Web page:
Drought Stalking Far Southwest Virginia

6/28/2014 7:00 AM
By Jane W. Graham Virginia Correspondent

A frenzy of haymaking marked the beginning of summer in far southwest Virginia and left growers looking skyward, hoping for some rain to jump-start grass that’s been stressed by lack of rain.

The U.S. Drought Monitor reported on June 19 that some far southwestern Virginia counties were suffering from moderate drought conditions, while most of southwest Virginia was classified as “abnormally dry.”

Conditions have changed a little in parts of one county, Dickinson County, according to Brad Mullins, an Extension agent. He said in a telephone interview that some areas of his county got about 2 inches of rain after the report figures were compiled.

Midweek weather predictions have raised hopes for rain this weekend. Farmers have been keeping an eye to the sky, listening for rumbles of thunder.

Mullins reported a lot of hay was put up in Dickinson County between June 13 and June 20. He said the hay crop was light due to both the dry weather and a late freeze in the area.

Mullins said it was one of the most unusual springs for pasture and hay lands he has seen. He said some older members of the farming community called it the worst or second worst spring in 40 years.

In a county where livestock is the main farm product, there is probably not going to be a lot of hay this year, Mullins predicted. And there is not a lot of surplus from past years.

“Not as bad as some places, but not as good as we need to be,” said Amy Osborne, an Extension agent in Lee County, the very last county in the southwestern point of the state.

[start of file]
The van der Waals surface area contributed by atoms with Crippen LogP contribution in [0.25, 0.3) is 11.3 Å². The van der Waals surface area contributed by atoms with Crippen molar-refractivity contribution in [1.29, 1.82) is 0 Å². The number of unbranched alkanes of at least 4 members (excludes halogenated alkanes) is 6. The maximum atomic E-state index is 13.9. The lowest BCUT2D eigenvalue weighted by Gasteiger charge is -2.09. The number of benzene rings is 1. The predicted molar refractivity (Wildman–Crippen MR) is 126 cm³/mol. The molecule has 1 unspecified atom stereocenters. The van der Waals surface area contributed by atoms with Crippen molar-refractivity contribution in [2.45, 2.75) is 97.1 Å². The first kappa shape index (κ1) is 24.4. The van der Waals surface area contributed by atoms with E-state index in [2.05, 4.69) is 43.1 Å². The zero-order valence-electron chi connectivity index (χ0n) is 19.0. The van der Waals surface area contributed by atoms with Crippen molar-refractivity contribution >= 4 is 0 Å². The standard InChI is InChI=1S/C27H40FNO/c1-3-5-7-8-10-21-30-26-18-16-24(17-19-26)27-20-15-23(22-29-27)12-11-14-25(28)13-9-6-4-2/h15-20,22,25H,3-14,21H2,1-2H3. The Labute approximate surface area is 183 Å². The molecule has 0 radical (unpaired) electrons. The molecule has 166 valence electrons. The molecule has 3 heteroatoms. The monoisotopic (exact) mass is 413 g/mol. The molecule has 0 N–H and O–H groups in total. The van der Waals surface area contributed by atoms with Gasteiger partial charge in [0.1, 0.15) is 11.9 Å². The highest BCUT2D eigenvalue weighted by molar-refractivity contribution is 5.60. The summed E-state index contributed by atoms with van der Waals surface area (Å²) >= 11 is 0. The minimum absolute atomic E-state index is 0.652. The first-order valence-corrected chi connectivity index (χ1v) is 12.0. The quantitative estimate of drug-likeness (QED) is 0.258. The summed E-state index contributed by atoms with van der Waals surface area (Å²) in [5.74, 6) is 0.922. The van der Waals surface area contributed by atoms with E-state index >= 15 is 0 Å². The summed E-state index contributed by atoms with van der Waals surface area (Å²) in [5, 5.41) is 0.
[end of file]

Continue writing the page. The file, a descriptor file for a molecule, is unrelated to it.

She said she’s most worried about cattle producers in the county. Pasture and grass are in short supply, she said, and producers are trying to keep their brood stock and maybe buy some more cows.

Some cattle producers in Lee County have begun looking for pasture to lease in an effort to maintain their herds, she said.

On the other hand, Osborne said tobacco in Lee County is doing well and actually benefits from this kind of weather early in its growing season. Corn is beginning to grow there as well. She predicted tobacco and corn will do well if they get rain at the right time.

Lee County got some spotty showers Monday, which helped conditions in some parts of the county, she said.

“It’s dry,” said Bill Worrell, an Extension forestry agent in nearby Russell County. He estimates there is a 6-inch rain deficit in the county. This time last year, Worrell said the county was about 6 inches above normal rainfall.

Worrell said he is getting a lot more calls about urban forest and landscape plants. Freeze damage from early spring combined with lack of moisture is beginning to affect these plants. He said there are also increased insect problems being reported in urban plants.

Asked about forests, Worrell indicated it is too soon to determine if the dry weather is affecting tree growth. It has contributed to a greatly increased number of forest fires in the area, he said.

Some reports indicated the dryer conditions had moved further northeast up the Interstate-81 corridor. Osborne said a Smyth County cattleman told her this week that conditions looked worse there than in Lee County.

Farmers in the New River Valley have also expressed concern about the lack of rain.

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